Why some restaurants still refuse to wrap food

Over 7 million tonnes of food are thrown away every year in Australia, but many restaurants would rather throw away your leftovers than allow you to take them home in a doggy bag.

Although no law in our country prohibits restaurants from offering take-out containers for leftover food, the risk of lengthy litigation or reputational damage from an improperly stored and reheated meal has seen the practice discouraged or, in some cases, completely prohibited.

Hana Assafiri is the founder of Fitzroy Moroccan Soup Bar, where she bucks the trend. For years, Assafiri has encouraged customers to bring all sorts of pots, pans and even Milo boxes, so leftovers can be sustainably packaged and sent home safely.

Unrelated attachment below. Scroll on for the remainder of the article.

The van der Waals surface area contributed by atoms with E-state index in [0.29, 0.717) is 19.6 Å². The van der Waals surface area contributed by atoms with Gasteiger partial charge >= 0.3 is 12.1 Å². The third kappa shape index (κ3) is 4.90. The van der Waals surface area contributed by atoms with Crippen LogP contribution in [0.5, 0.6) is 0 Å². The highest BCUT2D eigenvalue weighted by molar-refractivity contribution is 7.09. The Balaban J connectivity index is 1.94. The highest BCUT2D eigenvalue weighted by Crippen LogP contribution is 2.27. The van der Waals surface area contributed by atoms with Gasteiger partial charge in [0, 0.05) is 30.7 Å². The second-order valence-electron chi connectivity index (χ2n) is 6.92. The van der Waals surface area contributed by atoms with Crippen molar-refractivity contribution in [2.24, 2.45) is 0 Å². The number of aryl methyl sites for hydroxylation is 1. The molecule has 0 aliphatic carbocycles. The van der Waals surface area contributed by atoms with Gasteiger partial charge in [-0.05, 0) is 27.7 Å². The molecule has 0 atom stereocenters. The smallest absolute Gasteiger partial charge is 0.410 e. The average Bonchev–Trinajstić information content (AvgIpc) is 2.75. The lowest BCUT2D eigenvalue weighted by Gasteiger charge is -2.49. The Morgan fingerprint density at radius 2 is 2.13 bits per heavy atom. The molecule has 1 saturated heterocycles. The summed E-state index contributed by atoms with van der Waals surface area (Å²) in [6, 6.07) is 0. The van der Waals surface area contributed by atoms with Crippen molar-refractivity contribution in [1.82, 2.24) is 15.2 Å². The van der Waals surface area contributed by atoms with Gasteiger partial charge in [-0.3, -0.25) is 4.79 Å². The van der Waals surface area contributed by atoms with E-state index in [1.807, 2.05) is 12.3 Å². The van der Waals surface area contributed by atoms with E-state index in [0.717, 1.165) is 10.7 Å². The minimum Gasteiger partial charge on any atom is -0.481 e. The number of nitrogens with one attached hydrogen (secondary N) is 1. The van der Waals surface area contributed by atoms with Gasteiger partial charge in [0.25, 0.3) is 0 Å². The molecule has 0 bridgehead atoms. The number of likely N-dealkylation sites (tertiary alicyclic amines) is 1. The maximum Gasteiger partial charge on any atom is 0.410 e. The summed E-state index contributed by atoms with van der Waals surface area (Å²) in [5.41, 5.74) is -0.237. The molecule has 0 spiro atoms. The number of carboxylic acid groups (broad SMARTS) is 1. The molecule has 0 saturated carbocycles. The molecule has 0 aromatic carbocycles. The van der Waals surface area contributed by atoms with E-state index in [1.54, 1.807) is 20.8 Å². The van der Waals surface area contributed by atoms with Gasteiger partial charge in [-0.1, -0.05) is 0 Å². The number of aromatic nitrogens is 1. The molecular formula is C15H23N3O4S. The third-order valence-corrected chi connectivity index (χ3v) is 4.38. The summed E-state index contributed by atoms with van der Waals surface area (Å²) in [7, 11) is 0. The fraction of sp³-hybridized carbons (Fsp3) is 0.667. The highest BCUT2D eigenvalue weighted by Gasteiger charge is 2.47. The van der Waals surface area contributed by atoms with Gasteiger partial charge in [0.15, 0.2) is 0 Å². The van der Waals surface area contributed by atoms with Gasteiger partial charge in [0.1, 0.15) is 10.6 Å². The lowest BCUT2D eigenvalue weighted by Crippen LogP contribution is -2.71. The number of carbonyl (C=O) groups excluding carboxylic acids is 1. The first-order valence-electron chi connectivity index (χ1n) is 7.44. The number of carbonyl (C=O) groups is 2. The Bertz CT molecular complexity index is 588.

Grana staff educates customers on "the danger zone" before packing their leftovers in biodegradable containers.

Grana staff educate customers about “the danger zone” before packing their leftovers in biodegradable containers. Photo: Edwina Pickles

The leftover scraps were turned into compost that would eventually be used in agricultural production across Victoria, but tackling climate change can be costly – the restaurant is shelling out around $1,000 a month to close the loop.

“Companies bear the brunt of these commitments,” Assafiri says.

“I always encourage people to take leftovers home if they want to. It’s ridiculous that restaurants have to worry about litigation and insurance premiums going up just because of one or two individuals. irresponsible people who leave their leftovers in the car for 10 days before consuming.